DB Explains Why Le Pen’s Performance Was “Less Impressive Than The Numbers Suggest”

Earlier this evening, we said two things about the outcome of the French election.

Well, that’s not entirely accurate. Actually, we said a lot more than two things. But two of the critical quotes are as follows:

  1. Do note it was a foregone conclusion that Le Pen would put up a better showing than her father did when he advanced to the runoff. But Marine was expecting a much better result than this. By all accounts, her camp was anticipating a showing in the 40s.
  2. What Barclays has called “the politics of rage” certainly isn’t dead. The very fact that Le Pen’s support was a strong as it was and the very fact that Macron himself is now President-elect says something about the extent to which the political landscape in Europe has shifted beneath the feet of the establishment.

Well, Deutsche Bank is out with their first read on things and sure enough, the bank echoes and underscores both of those two points.

Although we don’t want to beat a dead horse in terms of post-election analysis, this is obviously a very, very big deal with implications that reach far beyond France and well beyond the EU.

Read below as DB explains why Le Pen’s performance wasn’t quite what it seemed and also see their quick take on the read-through for Brexit.

Via Deutsche Bank

Emmanuel Macron won the second round of the presidential election capturing ~65% of the expressed votes against Le Pen. The turnout was satisfactory at ~75% but lower than previous presidential elections. Also, ~10% of the votes were blank, two to three times the usual share. Ultimately, far-left voters supported Macron more than expected by the latest polls.


This is a disappointing result for the National Front. In 2002, Jean-Marie Le Pen against centre-right candidate Chirac had gathered 18% of the expressed votes in the second round. In 2017, Marine Le Pen gathered 35%. The National Front rise is less impressive than these figures suggest. In 2002, it captured 14% of the electorate once accounting for abstention, and ~23% in 2017.


Macron will now have to name a Prime Minister with parliamentary experience, able to lead the lower-house election campaign and then manage the daily business of parliamentary politics. He mentioned that his PM name and government will be revealed after the inauguration that needs to happen by 14 May.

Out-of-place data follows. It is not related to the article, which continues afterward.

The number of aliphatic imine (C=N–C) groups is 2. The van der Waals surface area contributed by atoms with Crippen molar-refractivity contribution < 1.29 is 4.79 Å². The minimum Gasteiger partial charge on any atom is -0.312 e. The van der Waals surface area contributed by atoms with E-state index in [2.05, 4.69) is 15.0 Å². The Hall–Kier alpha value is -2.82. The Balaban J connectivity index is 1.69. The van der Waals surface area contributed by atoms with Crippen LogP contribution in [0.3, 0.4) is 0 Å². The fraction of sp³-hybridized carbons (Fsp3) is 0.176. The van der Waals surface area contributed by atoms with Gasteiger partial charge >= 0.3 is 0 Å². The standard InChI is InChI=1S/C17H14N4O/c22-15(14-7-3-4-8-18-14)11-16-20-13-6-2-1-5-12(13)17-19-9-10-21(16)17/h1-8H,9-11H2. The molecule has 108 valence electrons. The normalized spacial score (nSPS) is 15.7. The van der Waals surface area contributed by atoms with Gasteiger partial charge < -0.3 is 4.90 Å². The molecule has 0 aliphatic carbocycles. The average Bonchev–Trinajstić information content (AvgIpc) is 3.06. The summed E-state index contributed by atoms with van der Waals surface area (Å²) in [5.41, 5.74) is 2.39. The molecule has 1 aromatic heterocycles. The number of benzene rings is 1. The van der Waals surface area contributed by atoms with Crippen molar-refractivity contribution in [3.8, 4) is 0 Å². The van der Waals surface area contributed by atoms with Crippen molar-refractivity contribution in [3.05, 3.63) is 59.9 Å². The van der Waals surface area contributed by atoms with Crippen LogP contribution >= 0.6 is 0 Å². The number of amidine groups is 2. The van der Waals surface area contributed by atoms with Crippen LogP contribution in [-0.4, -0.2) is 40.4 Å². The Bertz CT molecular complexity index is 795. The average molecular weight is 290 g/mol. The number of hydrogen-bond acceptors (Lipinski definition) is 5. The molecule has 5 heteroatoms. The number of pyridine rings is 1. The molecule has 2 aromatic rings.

Recent electoral results and polls suggest that Macron’s party could be the main party in the French lower house post 11-18 June elections. An outright majority for his new party “En Marche!” appears numerically possible. If not, a majority could be reached with the participation of moderate centre-left and/or centreright MPs who have already expressed their preparedness to govern with Macron in such a situation. In the coming weeks, Macron will be hoping to convince them to directly join his party, while they may be very reluctant to take the risk.

In terms of reform timetables, Macron aims to pass labour market reforms quickly over the Summer 2017, take more time to pass unemployment reforms at the end of 2017 and take a longer perspective on simplifying the retirement system.

Regarding Brexit and the EU, Macron has run on a pro-EU platform and has repeatedly explained his ambition to make France an equal partner to Germany. He will most likely prioritise the relationship with Germany over Brexit. A victory by Macron at the presidential election is unlikely to lead to easier negotiations for the UK.

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